Requests for sign language interpretation for the hearing impaired and all other special assistance needs to participate in the meetings may be submitted by any of the following methods at least five working days before the meeting:
Email to: Mr. Paul Zedonis, sha-slo-klamath-LTP@usbr.gov.
U.S. Mail to: Mr. Paul Zedonis, Northern California Area Office, Bureau of Reclamation, 16349 Shasta Dam Boulevard, Shasta Lake, CA 96019.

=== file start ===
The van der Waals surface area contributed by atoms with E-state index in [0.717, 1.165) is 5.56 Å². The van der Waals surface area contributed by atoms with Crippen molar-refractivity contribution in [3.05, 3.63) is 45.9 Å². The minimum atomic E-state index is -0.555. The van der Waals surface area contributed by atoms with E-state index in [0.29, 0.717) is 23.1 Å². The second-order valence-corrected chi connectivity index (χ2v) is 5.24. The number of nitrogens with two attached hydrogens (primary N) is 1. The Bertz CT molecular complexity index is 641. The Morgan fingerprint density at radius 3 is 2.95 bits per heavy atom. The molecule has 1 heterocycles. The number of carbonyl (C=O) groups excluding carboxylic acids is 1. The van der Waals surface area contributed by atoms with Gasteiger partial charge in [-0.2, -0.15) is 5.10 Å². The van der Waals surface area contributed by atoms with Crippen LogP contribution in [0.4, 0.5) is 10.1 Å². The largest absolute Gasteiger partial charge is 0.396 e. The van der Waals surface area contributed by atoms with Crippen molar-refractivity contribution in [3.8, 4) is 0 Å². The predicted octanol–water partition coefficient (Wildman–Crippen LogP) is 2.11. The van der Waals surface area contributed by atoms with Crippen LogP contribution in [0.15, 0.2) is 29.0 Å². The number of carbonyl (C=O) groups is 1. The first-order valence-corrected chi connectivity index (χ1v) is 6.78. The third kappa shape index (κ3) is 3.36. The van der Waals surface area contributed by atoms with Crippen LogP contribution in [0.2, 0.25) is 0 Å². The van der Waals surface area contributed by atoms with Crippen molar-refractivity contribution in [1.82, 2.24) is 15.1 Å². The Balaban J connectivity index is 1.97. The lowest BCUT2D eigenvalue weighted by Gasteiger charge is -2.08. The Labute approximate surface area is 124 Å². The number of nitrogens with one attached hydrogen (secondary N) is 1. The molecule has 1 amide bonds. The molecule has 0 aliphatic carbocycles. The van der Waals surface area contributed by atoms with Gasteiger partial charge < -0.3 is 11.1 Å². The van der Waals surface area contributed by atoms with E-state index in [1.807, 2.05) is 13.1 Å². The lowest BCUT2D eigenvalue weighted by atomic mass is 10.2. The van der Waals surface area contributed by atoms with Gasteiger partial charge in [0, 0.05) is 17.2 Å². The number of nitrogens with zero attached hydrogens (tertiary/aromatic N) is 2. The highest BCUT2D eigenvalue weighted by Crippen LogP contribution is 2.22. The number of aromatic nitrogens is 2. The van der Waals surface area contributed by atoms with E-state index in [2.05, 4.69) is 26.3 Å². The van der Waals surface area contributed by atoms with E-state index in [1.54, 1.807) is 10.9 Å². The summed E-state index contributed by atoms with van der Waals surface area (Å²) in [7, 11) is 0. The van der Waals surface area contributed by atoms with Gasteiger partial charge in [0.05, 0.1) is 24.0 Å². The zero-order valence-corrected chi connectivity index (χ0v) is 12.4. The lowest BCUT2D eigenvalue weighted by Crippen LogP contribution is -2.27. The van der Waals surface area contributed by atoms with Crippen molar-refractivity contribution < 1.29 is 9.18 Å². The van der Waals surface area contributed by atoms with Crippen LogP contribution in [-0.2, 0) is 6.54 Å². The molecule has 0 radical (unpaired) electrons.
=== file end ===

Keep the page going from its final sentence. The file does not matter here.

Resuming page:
Telephone: Mr. Paul Zedonis, 530-275-1554.
Before including your address, phone number, email address, or other personal identifying information in your comment, you should be aware that your entire comment—including your personal identifying information—may be made publicly available at any time. While you can ask us in your comment to withhold your personal identifying information from public review, we cannot guarantee that we will be able to do so.
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Dated: June 12, 2015.
Pablo R. Arroyave,
Deputy Regional Director, Mid-Pacific Region.
[FR Doc. 2015-17208 Filed 7-13-15; 8:45 am]
BILLING CODE 4332-90-P